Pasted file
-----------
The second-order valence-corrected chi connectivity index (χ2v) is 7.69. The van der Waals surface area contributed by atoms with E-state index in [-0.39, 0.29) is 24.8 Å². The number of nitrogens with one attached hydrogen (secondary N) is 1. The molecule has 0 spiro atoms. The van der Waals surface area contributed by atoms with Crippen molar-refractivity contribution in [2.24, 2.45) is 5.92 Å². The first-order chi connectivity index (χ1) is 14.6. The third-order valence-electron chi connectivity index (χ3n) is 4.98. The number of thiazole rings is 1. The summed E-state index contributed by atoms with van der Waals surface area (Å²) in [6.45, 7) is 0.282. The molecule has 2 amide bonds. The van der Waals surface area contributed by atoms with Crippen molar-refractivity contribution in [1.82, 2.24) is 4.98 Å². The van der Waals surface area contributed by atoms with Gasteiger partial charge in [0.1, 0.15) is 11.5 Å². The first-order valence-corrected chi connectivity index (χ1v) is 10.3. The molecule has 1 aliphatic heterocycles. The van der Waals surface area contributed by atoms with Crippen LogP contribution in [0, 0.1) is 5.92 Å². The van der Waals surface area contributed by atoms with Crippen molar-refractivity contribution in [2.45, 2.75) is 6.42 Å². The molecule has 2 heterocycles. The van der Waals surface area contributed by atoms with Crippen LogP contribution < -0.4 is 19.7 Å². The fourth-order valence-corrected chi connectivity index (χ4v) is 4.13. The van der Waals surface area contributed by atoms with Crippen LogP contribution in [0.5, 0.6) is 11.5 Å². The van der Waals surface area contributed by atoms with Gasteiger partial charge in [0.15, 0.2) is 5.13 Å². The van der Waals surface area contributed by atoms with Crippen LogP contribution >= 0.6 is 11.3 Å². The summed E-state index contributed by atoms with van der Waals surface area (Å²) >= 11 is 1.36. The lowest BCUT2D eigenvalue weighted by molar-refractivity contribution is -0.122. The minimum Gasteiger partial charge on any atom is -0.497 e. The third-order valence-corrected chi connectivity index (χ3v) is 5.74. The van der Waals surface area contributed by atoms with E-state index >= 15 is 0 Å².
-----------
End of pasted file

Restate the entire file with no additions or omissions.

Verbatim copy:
The second-order valence-corrected chi connectivity index (χ2v) is 7.69. The van der Waals surface area contributed by atoms with E-state index in [-0.39, 0.29) is 24.8 Å². The number of nitrogens with one attached hydrogen (secondary N) is 1. The molecule has 0 spiro atoms. The van der Waals surface area contributed by atoms with Crippen molar-refractivity contribution in [2.24, 2.45) is 5.92 Å². The first-order chi connectivity index (χ1) is 14.6. The third-order valence-electron chi connectivity index (χ3n) is 4.98. The number of thiazole rings is 1. The summed E-state index contributed by atoms with van der Waals surface area (Å²) in [6.45, 7) is 0.282. The molecule has 2 amide bonds. The van der Waals surface area contributed by atoms with Crippen molar-refractivity contribution in [1.82, 2.24) is 4.98 Å². The van der Waals surface area contributed by atoms with Gasteiger partial charge in [0.1, 0.15) is 11.5 Å². The first-order valence-corrected chi connectivity index (χ1v) is 10.3. The molecule has 1 aliphatic heterocycles. The van der Waals surface area contributed by atoms with Crippen LogP contribution in [0, 0.1) is 5.92 Å². The van der Waals surface area contributed by atoms with Crippen molar-refractivity contribution in [2.45, 2.75) is 6.42 Å². The molecule has 2 heterocycles. The van der Waals surface area contributed by atoms with Crippen LogP contribution < -0.4 is 19.7 Å². The fourth-order valence-corrected chi connectivity index (χ4v) is 4.13. The van der Waals surface area contributed by atoms with Crippen LogP contribution in [0.5, 0.6) is 11.5 Å². The van der Waals surface area contributed by atoms with Gasteiger partial charge in [0.15, 0.2) is 5.13 Å². The van der Waals surface area contributed by atoms with Crippen LogP contribution >= 0.6 is 11.3 Å². The summed E-state index contributed by atoms with van der Waals surface area (Å²) >= 11 is 1.36. The lowest BCUT2D eigenvalue weighted by molar-refractivity contribution is -0.122. The minimum Gasteiger partial charge on any atom is -0.497 e. The third-order valence-corrected chi connectivity index (χ3v) is 5.74. The van der Waals surface area contributed by atoms with E-state index >= 15 is 0 Å².